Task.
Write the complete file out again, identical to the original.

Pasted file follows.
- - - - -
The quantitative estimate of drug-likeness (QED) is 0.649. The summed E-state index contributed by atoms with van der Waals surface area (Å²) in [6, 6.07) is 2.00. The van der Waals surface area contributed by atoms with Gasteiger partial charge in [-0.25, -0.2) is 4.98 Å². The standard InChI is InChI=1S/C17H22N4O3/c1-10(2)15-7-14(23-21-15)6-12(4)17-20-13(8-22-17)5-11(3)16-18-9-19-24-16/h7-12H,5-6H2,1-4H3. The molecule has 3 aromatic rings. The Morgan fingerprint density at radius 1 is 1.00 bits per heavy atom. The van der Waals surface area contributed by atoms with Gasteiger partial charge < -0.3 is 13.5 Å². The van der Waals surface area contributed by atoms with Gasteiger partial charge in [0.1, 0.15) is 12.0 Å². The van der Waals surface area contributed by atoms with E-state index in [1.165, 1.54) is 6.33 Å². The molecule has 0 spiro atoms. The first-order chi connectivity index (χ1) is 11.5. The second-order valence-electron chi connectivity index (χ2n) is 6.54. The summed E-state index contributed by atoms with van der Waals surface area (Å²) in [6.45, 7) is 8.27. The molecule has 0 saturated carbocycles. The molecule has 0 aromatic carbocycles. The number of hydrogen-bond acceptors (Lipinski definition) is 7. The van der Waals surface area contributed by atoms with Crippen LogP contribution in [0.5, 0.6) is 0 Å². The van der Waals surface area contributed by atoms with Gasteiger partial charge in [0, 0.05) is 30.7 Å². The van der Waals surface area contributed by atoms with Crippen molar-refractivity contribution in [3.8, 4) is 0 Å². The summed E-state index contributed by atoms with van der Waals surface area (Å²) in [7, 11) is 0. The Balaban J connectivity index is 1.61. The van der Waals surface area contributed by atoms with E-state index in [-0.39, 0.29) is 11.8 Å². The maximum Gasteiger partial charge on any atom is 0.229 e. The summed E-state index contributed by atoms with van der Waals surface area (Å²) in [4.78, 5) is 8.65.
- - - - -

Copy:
The quantitative estimate of drug-likeness (QED) is 0.649. The summed E-state index contributed by atoms with van der Waals surface area (Å²) in [6, 6.07) is 2.00. The van der Waals surface area contributed by atoms with Gasteiger partial charge in [-0.25, -0.2) is 4.98 Å². The standard InChI is InChI=1S/C17H22N4O3/c1-10(2)15-7-14(23-21-15)6-12(4)17-20-13(8-22-17)5-11(3)16-18-9-19-24-16/h7-12H,5-6H2,1-4H3. The molecule has 3 aromatic rings. The Morgan fingerprint density at radius 1 is 1.00 bits per heavy atom. The van der Waals surface area contributed by atoms with Gasteiger partial charge < -0.3 is 13.5 Å². The van der Waals surface area contributed by atoms with Gasteiger partial charge in [0.1, 0.15) is 12.0 Å². The van der Waals surface area contributed by atoms with E-state index in [1.165, 1.54) is 6.33 Å². The molecule has 0 spiro atoms. The first-order chi connectivity index (χ1) is 11.5. The second-order valence-electron chi connectivity index (χ2n) is 6.54. The summed E-state index contributed by atoms with van der Waals surface area (Å²) in [6.45, 7) is 8.27. The molecule has 0 saturated carbocycles. The molecule has 0 aromatic carbocycles. The number of hydrogen-bond acceptors (Lipinski definition) is 7. The van der Waals surface area contributed by atoms with Crippen LogP contribution in [0.5, 0.6) is 0 Å². The van der Waals surface area contributed by atoms with Gasteiger partial charge in [0, 0.05) is 30.7 Å². The van der Waals surface area contributed by atoms with Crippen molar-refractivity contribution in [3.8, 4) is 0 Å². The summed E-state index contributed by atoms with van der Waals surface area (Å²) in [7, 11) is 0. The Balaban J connectivity index is 1.61. The van der Waals surface area contributed by atoms with E-state index in [-0.39, 0.29) is 11.8 Å². The maximum Gasteiger partial charge on any atom is 0.229 e. The summed E-state index contributed by atoms with van der Waals surface area (Å²) in [4.78, 5) is 8.65.